Paint Your Pizza Lets You Paint a Pizza Online and Then Have It Delivered

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Paintyourpizza.com is an app that lets you "paint" a pizza on your computer using something that looks an awful lot like Microsoft paint, then pay for that pizza and have it delivered to you in all of its terrible glory. The program gives you the option of painting collaboratively with other users or to bogart an entire pie canvas yourself. The artist behind this bizarre collision between performance art, collaborative art and technology, is Jonas Lund a Swedish born artist working out of New York City/Amsterdam.

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Paintyourpizza.com was unveiled at Eyebeam's Annual Showcase in New York. In an interview with ANIMAL, Lund describes the resulting pizzas as "entrepreneurial art" and notes that the pizzas sold very well.

Before you get too excited know this: The pizza you paint and order will run you $40 and there are currently no pizza joints willing to process deliveries at the time of this writing. The webpage claims we should check back tomorrow to see if any pizzerias are accepting orders but we're going to guess Papa John's, Tempe isn't going to be partnering with Jonas Lund for national service anytime soon. Still, we can hope that this one day becomes a reality if only for the infinite but expensive pranks you could pull.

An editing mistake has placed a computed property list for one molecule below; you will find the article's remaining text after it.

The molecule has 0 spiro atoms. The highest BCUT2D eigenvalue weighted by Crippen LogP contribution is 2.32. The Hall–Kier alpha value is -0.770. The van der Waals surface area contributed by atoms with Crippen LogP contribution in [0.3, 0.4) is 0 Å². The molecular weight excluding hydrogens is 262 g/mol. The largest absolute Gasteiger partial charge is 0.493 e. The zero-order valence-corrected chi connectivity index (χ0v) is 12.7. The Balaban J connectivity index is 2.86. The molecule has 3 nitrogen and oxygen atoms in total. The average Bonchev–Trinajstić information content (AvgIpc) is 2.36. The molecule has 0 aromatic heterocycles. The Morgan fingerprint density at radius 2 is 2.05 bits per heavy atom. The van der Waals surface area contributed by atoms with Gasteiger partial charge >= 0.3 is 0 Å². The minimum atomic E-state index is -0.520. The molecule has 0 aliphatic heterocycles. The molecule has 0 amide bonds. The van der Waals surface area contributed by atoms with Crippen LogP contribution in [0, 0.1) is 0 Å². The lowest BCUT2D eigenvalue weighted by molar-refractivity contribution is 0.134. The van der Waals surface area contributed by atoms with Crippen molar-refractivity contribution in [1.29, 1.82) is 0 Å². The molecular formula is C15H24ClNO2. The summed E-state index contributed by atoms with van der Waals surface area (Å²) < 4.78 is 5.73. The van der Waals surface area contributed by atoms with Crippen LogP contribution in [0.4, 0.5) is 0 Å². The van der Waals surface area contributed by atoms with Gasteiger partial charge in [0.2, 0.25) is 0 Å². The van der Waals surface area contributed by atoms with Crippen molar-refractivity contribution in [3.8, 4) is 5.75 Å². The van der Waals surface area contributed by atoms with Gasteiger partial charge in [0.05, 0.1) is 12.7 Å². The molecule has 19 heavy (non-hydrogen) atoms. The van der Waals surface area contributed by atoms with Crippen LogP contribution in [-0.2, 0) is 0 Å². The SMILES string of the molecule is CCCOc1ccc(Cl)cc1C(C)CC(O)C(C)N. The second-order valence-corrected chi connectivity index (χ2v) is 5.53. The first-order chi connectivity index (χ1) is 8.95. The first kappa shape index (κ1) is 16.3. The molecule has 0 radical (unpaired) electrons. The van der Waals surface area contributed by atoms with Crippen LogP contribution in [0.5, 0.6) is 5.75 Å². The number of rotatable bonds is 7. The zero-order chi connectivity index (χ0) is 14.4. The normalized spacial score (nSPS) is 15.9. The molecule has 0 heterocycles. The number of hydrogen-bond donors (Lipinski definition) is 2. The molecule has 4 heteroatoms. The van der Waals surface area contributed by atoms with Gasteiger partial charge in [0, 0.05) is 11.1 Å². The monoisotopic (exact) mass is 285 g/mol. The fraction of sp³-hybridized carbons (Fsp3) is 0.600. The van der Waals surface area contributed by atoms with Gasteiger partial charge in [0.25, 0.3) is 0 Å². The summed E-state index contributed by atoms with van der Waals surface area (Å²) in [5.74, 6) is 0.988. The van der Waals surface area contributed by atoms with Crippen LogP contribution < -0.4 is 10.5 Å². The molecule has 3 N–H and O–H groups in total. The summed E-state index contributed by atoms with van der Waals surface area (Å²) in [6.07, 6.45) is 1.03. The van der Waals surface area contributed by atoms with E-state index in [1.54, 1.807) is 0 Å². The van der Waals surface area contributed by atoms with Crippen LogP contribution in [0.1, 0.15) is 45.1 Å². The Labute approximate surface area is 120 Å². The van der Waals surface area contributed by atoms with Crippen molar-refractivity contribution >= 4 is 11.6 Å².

You can however, still use the app to paint fantastical pizzas and view the pizzas that have already been made. Some, like Angry Pizza are actually really impressive given the limitations of the app used to create the art. At the same time a brief parsing of the gallery would indicate that "penor (NSFW)" is representative of about 10% of the entries submitted. Granted penis pictures and declaration to eat various penises probably do make up at least 10% of everything on the internet so perhaps this is simply an accurate reflection of society. Before you dismiss the artist merit of anything created with basic computer paint tools, take a moment to see what people have managed to accomplish given limited tools but plenty of time.

Lund's previous effort in this unique medium was an app called Paintshop.biz which allowed users to use a similar set of tools to collaboratively paint pictures that could be signed and claimed at anytime by any of the collaborators. Once signed the painting would be posted in an internet gallery and put up for sale. Proceeds from the sale were split 50/50 between artists and gallery. Reportedly, this effort was significantly less successful as only three of the 3000 or so images created were actually sold.

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